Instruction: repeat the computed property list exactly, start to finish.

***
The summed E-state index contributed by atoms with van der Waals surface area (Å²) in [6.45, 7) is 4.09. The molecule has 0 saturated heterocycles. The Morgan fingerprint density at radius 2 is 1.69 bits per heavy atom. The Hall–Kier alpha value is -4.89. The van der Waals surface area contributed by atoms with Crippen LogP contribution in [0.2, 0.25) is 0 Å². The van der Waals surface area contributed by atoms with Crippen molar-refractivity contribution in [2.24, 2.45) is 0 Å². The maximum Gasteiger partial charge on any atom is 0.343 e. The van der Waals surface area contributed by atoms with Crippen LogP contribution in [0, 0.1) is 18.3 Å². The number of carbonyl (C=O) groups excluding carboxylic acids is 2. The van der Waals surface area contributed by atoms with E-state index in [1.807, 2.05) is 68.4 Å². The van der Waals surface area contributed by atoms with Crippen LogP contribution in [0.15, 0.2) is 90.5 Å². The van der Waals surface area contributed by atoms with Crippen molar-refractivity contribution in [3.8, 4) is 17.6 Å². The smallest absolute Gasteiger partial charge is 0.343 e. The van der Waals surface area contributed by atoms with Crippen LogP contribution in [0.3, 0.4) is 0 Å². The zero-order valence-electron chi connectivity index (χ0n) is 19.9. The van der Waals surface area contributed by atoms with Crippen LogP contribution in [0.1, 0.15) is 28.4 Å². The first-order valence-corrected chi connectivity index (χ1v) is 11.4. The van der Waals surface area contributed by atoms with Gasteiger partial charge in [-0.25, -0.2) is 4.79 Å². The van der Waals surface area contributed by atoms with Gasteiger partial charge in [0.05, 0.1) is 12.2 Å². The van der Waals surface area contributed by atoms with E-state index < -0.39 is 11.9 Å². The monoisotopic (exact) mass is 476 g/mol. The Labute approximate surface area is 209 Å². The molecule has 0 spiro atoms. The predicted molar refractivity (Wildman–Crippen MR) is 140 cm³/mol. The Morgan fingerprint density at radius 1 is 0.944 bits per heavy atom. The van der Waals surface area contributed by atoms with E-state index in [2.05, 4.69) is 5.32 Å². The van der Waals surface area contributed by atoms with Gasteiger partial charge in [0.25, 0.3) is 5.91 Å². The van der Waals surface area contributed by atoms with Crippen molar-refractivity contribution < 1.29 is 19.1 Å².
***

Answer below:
The summed E-state index contributed by atoms with van der Waals surface area (Å²) in [6.45, 7) is 4.09. The molecule has 0 saturated heterocycles. The Morgan fingerprint density at radius 2 is 1.69 bits per heavy atom. The Hall–Kier alpha value is -4.89. The van der Waals surface area contributed by atoms with Crippen LogP contribution in [0.2, 0.25) is 0 Å². The van der Waals surface area contributed by atoms with Crippen molar-refractivity contribution in [2.24, 2.45) is 0 Å². The maximum Gasteiger partial charge on any atom is 0.343 e. The van der Waals surface area contributed by atoms with Crippen LogP contribution in [0, 0.1) is 18.3 Å². The number of carbonyl (C=O) groups excluding carboxylic acids is 2. The van der Waals surface area contributed by atoms with E-state index in [1.807, 2.05) is 68.4 Å². The van der Waals surface area contributed by atoms with Crippen LogP contribution in [0.15, 0.2) is 90.5 Å². The van der Waals surface area contributed by atoms with Crippen molar-refractivity contribution in [3.8, 4) is 17.6 Å². The smallest absolute Gasteiger partial charge is 0.343 e. The van der Waals surface area contributed by atoms with Crippen LogP contribution in [0.3, 0.4) is 0 Å². The zero-order valence-electron chi connectivity index (χ0n) is 19.9. The van der Waals surface area contributed by atoms with Crippen LogP contribution in [0.1, 0.15) is 28.4 Å². The first-order valence-corrected chi connectivity index (χ1v) is 11.4. The van der Waals surface area contributed by atoms with Gasteiger partial charge in [-0.25, -0.2) is 4.79 Å². The van der Waals surface area contributed by atoms with Gasteiger partial charge in [0.05, 0.1) is 12.2 Å². The van der Waals surface area contributed by atoms with E-state index < -0.39 is 11.9 Å². The monoisotopic (exact) mass is 476 g/mol. The Labute approximate surface area is 209 Å². The molecule has 0 spiro atoms. The predicted molar refractivity (Wildman–Crippen MR) is 140 cm³/mol. The Morgan fingerprint density at radius 1 is 0.944 bits per heavy atom. The van der Waals surface area contributed by atoms with E-state index in [2.05, 4.69) is 5.32 Å². The van der Waals surface area contributed by atoms with Gasteiger partial charge in [0.25, 0.3) is 5.91 Å². The van der Waals surface area contributed by atoms with Crippen molar-refractivity contribution < 1.29 is 19.1 Å².